Sunday, December 2, 2012

Mankind is Our Business

It was a freezing night in New York City as the holiday shoppers rushed from place to place in Times Square.  Outside of the Skeeters store, there was a homeless man sitting outside on the pavement, shoeless, his feet covered in blisters.   A young police officer named Larry DePrimo saw that man, I mean really saw him.  Not as person who might have been a petty thief or a drug addict, or a nameless emotionless homeless person who countless people probably walked by that night.  He saw him as a fellow human being who was suffering from the cold.  Officer DePrimo was on the beat with two pairs of thermal socks and shoes and still his feet were cold, he could only imagine how this man felt in the nearly freezing temperatures that night.   So he went into the Skeeter’s store to ask about purchasing shoes for this stranger who needed someone to watch out for him that night.  The manager could not give him the shoes for free but offered to use his employee discount to get the winter boots and some thermal socks.  The officer took out his wallet and paid $75 for the shoes and socks.  There were no documentary cameras following this young man around to document his act of kindness which would have gone completely unnoticed by anyone else.   But a tourist from Arizona named Jennifer Foster happened upon the scene and took a cell phone photo – a snapshot of what is good and kind in human nature. 

This photo has resonated around the internet and made plenty of rounds on Facebook.  Officer DePrimo has been on the Today Show and various other news shows in what many call a fine example of New York’s finest.   Ms. Foster works in law enforcement and comes from a long line of people who serve and protect.  She had seen her father do something similar for a person in the same circumstance and it touched her.  She sent the photo to NYPD with a note about how impressed she was with what the officer did.  The NYPD put it on their Facebook page.   The public, feeling parched for good deeds after a very contentious election season, grabbed the photo and ran with it.  I actually posted the story on my own Facebook page.   For many, it restored their faith in humanity because lately humanity has been getting a bad rap.  You see the horrible things that are happening in Syria and other places like North Korea and wonder what has happened to us as a species.   When did not caring become okay?    Maybe we’ve needed a reminder to remember how good human nature can be under the right circumstances.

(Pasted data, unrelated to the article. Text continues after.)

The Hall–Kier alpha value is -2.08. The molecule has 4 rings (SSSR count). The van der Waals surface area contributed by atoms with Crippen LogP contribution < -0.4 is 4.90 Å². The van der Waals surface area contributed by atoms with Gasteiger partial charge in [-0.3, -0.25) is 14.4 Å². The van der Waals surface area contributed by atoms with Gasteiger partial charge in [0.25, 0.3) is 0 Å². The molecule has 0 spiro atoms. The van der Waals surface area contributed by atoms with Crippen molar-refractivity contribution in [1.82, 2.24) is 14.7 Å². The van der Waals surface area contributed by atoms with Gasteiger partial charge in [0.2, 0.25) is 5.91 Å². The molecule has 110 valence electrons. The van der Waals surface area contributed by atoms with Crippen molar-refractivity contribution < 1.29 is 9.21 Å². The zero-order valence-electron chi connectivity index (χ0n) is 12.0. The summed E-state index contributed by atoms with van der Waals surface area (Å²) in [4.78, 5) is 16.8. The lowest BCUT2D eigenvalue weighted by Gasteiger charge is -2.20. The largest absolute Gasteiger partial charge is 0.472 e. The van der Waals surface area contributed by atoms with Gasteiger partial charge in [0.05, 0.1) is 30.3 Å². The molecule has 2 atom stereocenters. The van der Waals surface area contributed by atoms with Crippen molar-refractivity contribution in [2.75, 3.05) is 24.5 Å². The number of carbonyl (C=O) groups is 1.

Charles Dickens’s pondered the question of kindness in human nature in his 1843 novella A Christmas Carol.  Ebenezer Scrooge is a money grubbing, self-centered curmudgeon who feels nothing towards his fellow man but disdain.  Any sense of love and charity had been snuffed out years ago.   He does not see his only relative a nephew named Fred on Christmas and bristles at giving his one employee, Bob Cratchit the day off with pay which was the custom in those days.  Scrooge is on the fast track to Hell until a visit from his best friend Jacob Marley changes his life forever.   Jacob had passed on seven years to the day and comes back in ghostly form to tell him the torment he now must experience due to the way he treated people when he was living.  When Scrooge reminds him that he was “always a good man of business”, Marley responds:

"Business!  Mankind was my business. The common welfare was my business; charity, mercy, forbearance, and benevolence were all my business. The dealings of my trade were but a drop of water in the comprehensive ocean of my business!"  Marley tells Scrooge that he will be visited by three ghosts, one from Christmas Past, one from Christmas Present and Christmas Yet to Be.  The ghost of Christmas past shows a young Scrooge who was bullied but eventually found love with Belle but destroys it all when he chooses money over love.  The ghost of Christmas Present shows Scrooge how he is perceived by his nephew and by the Cratchit family.   His nephew’s fiancée dismisses him as an old greedy geezer who is not worth bothering about.  Bob Cratchit, even as poor as he is, thanks his stingy boss for their meager Christmas, showing more charity then Scrooge has ever shown him.   Moreover, his sick son Tiny Tim warms Scrooges heart by showing courage and kindness and eternal optimism.    Christmas Yet to Be shows Scrooge that both he and Tiny Tim have passed on – the little boy is greatly mourned while Scrooge’s corpse is barely tended to and items from his estate are stolen by his maid.   When he begs the last ghost to send him back because he will repent, Scrooge wakes up on Christmas Day, sends a prize winning goose to the Cratchits anonymously and attends Fred’s party to the astonishment of his guests.  Scrooge stays true to his promise to the ghosts and keeps Christmas in his heart, gives money to the poor and is greatly loved.

A Christmas Carol is a great story because it asks all of us to examine our hearts and learn to see things from another’s perspective.   It has never been out of print since 1843 probably because the themes are timeless – to those whom much is given – much is expected and turning your back on your fellow man in need just is not going to cut it in the afterlife – you might well end up like Marley walking around with all your sins linked together in an ungodly chain of misery. (Are you listening Donald Trump?)